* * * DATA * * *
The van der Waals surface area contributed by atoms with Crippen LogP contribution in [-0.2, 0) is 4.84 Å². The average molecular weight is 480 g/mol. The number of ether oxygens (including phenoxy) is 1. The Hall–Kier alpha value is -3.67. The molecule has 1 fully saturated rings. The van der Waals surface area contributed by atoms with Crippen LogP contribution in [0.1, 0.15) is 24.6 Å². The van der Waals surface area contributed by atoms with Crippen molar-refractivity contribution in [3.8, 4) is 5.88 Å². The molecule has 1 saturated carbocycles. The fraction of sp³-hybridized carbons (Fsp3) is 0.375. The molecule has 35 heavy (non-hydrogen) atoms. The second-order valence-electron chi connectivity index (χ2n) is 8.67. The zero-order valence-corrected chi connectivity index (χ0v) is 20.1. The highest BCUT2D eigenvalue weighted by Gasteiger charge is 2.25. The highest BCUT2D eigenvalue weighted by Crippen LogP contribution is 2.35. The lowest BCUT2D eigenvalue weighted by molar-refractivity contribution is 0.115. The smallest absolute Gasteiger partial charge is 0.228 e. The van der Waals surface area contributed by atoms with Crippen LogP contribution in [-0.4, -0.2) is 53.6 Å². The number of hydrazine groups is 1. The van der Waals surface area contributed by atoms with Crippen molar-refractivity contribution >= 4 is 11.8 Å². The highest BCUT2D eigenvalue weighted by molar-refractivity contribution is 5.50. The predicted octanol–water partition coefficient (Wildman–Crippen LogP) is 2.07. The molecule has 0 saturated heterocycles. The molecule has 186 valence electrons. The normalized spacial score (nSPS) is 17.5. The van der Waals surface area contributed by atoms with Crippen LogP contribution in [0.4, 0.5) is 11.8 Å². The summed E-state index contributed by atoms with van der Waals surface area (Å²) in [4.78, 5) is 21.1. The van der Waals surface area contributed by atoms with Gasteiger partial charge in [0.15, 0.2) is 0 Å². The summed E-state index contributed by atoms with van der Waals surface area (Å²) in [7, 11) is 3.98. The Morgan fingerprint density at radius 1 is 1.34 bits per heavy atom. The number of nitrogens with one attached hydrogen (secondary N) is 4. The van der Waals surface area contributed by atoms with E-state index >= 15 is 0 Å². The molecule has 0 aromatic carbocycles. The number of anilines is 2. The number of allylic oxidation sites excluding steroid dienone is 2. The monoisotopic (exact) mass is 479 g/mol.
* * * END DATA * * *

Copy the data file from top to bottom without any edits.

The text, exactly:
The van der Waals surface area contributed by atoms with Crippen LogP contribution in [-0.2, 0) is 4.84 Å². The average molecular weight is 480 g/mol. The number of ether oxygens (including phenoxy) is 1. The Hall–Kier alpha value is -3.67. The molecule has 1 fully saturated rings. The van der Waals surface area contributed by atoms with Crippen LogP contribution in [0.1, 0.15) is 24.6 Å². The van der Waals surface area contributed by atoms with Crippen molar-refractivity contribution in [3.8, 4) is 5.88 Å². The molecule has 1 saturated carbocycles. The fraction of sp³-hybridized carbons (Fsp3) is 0.375. The molecule has 35 heavy (non-hydrogen) atoms. The second-order valence-electron chi connectivity index (χ2n) is 8.67. The zero-order valence-corrected chi connectivity index (χ0v) is 20.1. The highest BCUT2D eigenvalue weighted by Gasteiger charge is 2.25. The highest BCUT2D eigenvalue weighted by Crippen LogP contribution is 2.35. The lowest BCUT2D eigenvalue weighted by molar-refractivity contribution is 0.115. The smallest absolute Gasteiger partial charge is 0.228 e. The van der Waals surface area contributed by atoms with Crippen LogP contribution in [-0.4, -0.2) is 53.6 Å². The number of hydrazine groups is 1. The van der Waals surface area contributed by atoms with Crippen molar-refractivity contribution >= 4 is 11.8 Å². The highest BCUT2D eigenvalue weighted by molar-refractivity contribution is 5.50. The predicted octanol–water partition coefficient (Wildman–Crippen LogP) is 2.07. The molecule has 0 saturated heterocycles. The molecule has 186 valence electrons. The normalized spacial score (nSPS) is 17.5. The van der Waals surface area contributed by atoms with Crippen LogP contribution in [0.4, 0.5) is 11.8 Å². The summed E-state index contributed by atoms with van der Waals surface area (Å²) in [4.78, 5) is 21.1. The van der Waals surface area contributed by atoms with Gasteiger partial charge in [0.15, 0.2) is 0 Å². The summed E-state index contributed by atoms with van der Waals surface area (Å²) in [7, 11) is 3.98. The Morgan fingerprint density at radius 1 is 1.34 bits per heavy atom. The number of nitrogens with one attached hydrogen (secondary N) is 4. The van der Waals surface area contributed by atoms with E-state index >= 15 is 0 Å². The molecule has 0 aromatic carbocycles. The number of anilines is 2. The number of allylic oxidation sites excluding steroid dienone is 2. The monoisotopic (exact) mass is 479 g/mol.